My Brother’s Keeper: One Motivation, Two Perspectives

Categories:
Families, Youth

President Obama enters the East Room of the White House with Christian Champagne at the start of the "My Brother's Keeper," even

President Obama enters the East Room of the White House with Christian Champagne at the start of the "My Brother's Keeper," event on Feb. 27. Official White House Photo by Pete Souza

By George L. Askew, MD, FAAP, Chief Medical Officer, Office of the Chief Medical Officer

And Kevin Powell, Health Policy Intern, Office of the Chief Medical Officer

As black males of two generations involved in health policy work we are quite aware that health disparities remain widespread among members of racial and ethnic minority populations. This is particularly true for men of color who experience significant health disparities. Men of color, from all walks of life, are disproportionately at risk for negative health outcomes - from their youngest years through college and the early stages of their professional lives. Statistics also indicate the greatest overall mortality rate is among 15-24 year old African-American males.

Why are men of color at such great risk? The reasons for these health disparities are not directly related to race and ethnicity. Instead, low income, lack of access to care, language and cultural differences, and other barriers often make good health harder to achieve. That is why we are both so pleased that President Obama  launched My Brother’s Keeper—a new initiative with leading foundations and businesses that will take a collaborative, multi-disciplinary approach to build ladders of opportunity and unlock the full potential of boys and young men of color.

For decades, opportunity has lagged for boys and young men of color.  However, across the country, communities are adopting approaches to help put these boys and young men on the path to good health and success. The President’s initiative will bring business and philanthropic leaders together with policy makers, educators, faith leaders and law enforcement, to consider how to better support positive outcomes among boys and men of color. President Obama signed a Presidential Memorandum establishing the My Brother's Keeper Task Force to help determine which public and private efforts are working and how the federal government can support those efforts. That doesn't only benefit our kids facing tough circumstances—it benefits all Americans.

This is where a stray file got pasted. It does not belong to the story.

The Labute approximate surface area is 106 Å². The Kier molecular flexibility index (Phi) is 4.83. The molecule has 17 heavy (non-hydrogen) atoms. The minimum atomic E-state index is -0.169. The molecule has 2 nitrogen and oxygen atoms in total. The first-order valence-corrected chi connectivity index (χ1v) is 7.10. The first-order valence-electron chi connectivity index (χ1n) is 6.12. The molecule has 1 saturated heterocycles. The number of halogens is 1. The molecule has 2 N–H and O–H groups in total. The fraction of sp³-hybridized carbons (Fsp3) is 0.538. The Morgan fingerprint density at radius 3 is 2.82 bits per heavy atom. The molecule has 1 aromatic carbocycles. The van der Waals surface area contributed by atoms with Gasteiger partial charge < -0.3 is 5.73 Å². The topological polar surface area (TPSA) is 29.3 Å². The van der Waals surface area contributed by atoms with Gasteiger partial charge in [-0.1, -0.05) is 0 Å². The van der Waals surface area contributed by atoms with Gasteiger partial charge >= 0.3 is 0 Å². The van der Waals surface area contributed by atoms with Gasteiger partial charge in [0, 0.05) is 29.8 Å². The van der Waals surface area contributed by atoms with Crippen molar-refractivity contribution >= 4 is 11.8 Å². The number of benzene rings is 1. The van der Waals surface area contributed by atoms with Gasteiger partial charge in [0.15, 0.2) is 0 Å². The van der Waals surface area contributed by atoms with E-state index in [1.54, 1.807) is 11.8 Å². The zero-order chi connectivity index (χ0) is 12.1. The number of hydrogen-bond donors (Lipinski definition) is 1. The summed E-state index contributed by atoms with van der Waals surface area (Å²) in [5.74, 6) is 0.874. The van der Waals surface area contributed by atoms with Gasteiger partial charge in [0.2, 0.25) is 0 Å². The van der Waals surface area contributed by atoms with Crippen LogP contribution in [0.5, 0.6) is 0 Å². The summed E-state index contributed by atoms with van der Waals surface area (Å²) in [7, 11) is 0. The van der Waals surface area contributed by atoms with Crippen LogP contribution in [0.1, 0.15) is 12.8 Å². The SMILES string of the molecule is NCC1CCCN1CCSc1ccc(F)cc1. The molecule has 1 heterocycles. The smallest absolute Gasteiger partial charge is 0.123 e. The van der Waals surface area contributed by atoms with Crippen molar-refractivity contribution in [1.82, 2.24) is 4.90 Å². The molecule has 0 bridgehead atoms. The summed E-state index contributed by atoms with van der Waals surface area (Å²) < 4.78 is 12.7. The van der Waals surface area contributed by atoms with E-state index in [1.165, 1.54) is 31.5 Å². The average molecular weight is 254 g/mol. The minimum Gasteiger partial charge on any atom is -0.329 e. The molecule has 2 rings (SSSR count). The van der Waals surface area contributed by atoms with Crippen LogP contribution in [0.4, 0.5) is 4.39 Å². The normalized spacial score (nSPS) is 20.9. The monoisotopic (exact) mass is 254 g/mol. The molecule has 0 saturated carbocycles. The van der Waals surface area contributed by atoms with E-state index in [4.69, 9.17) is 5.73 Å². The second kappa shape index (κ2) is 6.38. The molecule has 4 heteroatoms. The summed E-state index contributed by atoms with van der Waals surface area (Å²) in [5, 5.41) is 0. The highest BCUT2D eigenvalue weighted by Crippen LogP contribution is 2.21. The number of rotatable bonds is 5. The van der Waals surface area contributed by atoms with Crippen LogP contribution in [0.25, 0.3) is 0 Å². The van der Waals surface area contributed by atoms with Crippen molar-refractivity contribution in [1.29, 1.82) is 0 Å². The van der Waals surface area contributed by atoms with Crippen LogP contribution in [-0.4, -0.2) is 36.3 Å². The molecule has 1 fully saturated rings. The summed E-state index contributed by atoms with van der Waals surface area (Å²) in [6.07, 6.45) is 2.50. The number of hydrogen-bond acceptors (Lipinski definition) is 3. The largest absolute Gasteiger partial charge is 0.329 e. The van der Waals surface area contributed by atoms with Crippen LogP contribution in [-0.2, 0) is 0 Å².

George L. Askew: Prior to being appointed Chief Medical Officer at the Administration for Children and Families (ACF), I was fortunate enough to be mentored by several men of color who contributed to my success and well-being through their positive influence and support.

Kevin Powell: And as a young black male interning at ACF, I have been lucky enough to learn from numerous positive male role models—including Dr. Askew—who are helping me reach my full potential in many ways.

Unfortunately, young men of color do not always have healthy male relationships or access to mentors. Our experience has shown us that these significant, supportive male relationships do not have to be with a CEO or a business leader to help a young person facing tough odds to stay on track and reach their full potential. Support figures come from multiple arenas and communities across the country are getting to work helping to put disadvantaged kids on the path to success. Positive relationships are truly the pathways to change. Because of the exceptional role models in both of our lives, we know it is our duty to pass along the nurturing, guidance, and support that has helped us become the healthy, confident, and optimistic men we are today.

Boys are often taught to cope quietly with whatever challenges and barriers they face. Our hope is that My Brother’s Keeper will offer much needed help in eliminating this suffocating silence and eliminate some of the barriers that hinder men of color from attaining their full health potential. Boys and men of color can no longer afford to remain silent in their own lives – particularly when it comes to their health. We have to promote the concept of constant care and awareness to our young men and help them act on it. Here at the Administration for Children and Families, we are continuously working to help increase health awareness and health literacy among men and their families.  We ask that you join the movement by doing your part to create a healthy future for many generations of young men of color to come.

To learn more about the President’s new initiative click the link: My Brother’s Keeper Initiative

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